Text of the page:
Let's help shape the debate.
Green New Dealers Should Embrace a Carbon Tax

We can't get there from here without the economy on our side. Currently, it isn't.
Understanding the "Regulatory Pause" in the Energy Innovation and Carbon Dividend Act

This feature of the bill has some, including our own congressman, concerned about suspending certain regulations covered by a carbon price. This briefing addresses them.
For a deeper policy dive:
Interactions between a Federal Carbon Tax and Other Climate Policies

Center on Global Energy Policy

" Putting a price on carbon is a critical part of a low-cost strategy for reducing greenhouse gas (GHG) emissions, and a national carbon tax is a rare example of a climate change policy that has found bipartisan support in the United States. In 2018, legislation establishing a carbon tax was proposed by Democrats, Republicans, and bipartisan groups of US congressmen. However, ... simply adding a carbon tax to current policies is unlikely to achieve an emissions target at the lowest cost."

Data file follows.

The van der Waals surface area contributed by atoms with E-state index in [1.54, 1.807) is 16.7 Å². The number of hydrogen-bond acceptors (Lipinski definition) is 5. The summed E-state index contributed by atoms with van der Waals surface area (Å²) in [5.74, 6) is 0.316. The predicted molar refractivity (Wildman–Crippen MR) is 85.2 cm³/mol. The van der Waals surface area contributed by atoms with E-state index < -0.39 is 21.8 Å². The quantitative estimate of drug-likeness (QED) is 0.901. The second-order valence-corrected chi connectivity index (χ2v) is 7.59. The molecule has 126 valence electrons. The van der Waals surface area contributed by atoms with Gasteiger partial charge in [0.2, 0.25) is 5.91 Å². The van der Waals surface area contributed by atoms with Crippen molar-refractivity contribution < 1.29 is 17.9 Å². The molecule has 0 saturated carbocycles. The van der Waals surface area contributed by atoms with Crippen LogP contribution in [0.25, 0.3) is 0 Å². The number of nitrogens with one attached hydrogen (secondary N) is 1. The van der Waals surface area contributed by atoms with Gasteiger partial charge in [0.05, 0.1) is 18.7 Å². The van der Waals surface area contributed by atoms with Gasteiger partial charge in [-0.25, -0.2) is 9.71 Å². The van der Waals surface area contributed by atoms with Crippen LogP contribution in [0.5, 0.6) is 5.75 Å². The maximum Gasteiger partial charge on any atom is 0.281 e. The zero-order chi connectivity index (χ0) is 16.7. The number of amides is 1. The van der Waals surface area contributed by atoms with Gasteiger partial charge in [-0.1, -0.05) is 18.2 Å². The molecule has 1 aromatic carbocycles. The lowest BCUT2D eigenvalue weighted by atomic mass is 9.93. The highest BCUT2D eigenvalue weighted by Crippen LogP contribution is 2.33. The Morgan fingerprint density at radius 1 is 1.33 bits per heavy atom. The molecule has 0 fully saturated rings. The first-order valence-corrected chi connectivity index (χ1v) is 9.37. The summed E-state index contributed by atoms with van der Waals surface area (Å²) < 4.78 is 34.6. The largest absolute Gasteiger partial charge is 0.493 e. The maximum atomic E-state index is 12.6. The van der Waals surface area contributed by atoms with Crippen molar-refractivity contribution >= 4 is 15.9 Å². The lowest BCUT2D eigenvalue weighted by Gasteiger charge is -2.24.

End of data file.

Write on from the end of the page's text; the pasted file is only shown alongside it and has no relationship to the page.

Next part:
"Designing a carbon tax that contributes to achieving greenhouse gas reduction targets effectively and efficiently will require an examination of whether other new policies are also needed and whether existing policies can or should be changed or eliminated...such an examination is critical to ensuring both sufficient emissions reductions and an efficient set of policies that keep costs in check for taxpayers." (Emphasis added.)